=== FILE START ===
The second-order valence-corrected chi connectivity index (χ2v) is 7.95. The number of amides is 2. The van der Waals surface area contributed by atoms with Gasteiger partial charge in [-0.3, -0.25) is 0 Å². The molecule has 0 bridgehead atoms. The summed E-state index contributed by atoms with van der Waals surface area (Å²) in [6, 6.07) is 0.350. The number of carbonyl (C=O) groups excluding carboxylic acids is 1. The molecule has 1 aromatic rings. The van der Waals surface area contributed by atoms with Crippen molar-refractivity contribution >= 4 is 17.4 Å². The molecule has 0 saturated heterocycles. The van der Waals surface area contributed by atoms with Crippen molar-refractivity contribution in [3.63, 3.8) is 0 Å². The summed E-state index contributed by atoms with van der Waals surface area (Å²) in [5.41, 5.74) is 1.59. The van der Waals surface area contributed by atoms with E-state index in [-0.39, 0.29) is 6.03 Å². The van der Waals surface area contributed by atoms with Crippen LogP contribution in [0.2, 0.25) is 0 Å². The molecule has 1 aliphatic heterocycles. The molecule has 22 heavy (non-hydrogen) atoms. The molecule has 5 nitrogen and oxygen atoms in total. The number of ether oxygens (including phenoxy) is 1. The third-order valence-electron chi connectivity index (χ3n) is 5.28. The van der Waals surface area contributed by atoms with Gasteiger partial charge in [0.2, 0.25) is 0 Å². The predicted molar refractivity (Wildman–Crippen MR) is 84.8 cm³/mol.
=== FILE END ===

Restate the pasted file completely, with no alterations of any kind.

The second-order valence-corrected chi connectivity index (χ2v) is 7.95. The number of amides is 2. The van der Waals surface area contributed by atoms with Gasteiger partial charge in [-0.3, -0.25) is 0 Å². The molecule has 0 bridgehead atoms. The summed E-state index contributed by atoms with van der Waals surface area (Å²) in [6, 6.07) is 0.350. The number of carbonyl (C=O) groups excluding carboxylic acids is 1. The molecule has 1 aromatic rings. The van der Waals surface area contributed by atoms with Crippen molar-refractivity contribution >= 4 is 17.4 Å². The molecule has 0 saturated heterocycles. The van der Waals surface area contributed by atoms with Crippen molar-refractivity contribution in [3.63, 3.8) is 0 Å². The summed E-state index contributed by atoms with van der Waals surface area (Å²) in [5.41, 5.74) is 1.59. The van der Waals surface area contributed by atoms with E-state index in [-0.39, 0.29) is 6.03 Å². The van der Waals surface area contributed by atoms with Crippen LogP contribution in [0.2, 0.25) is 0 Å². The molecule has 1 aliphatic heterocycles. The molecule has 22 heavy (non-hydrogen) atoms. The molecule has 5 nitrogen and oxygen atoms in total. The number of ether oxygens (including phenoxy) is 1. The third-order valence-electron chi connectivity index (χ3n) is 5.28. The van der Waals surface area contributed by atoms with Gasteiger partial charge in [0.2, 0.25) is 0 Å². The predicted molar refractivity (Wildman–Crippen MR) is 84.8 cm³/mol.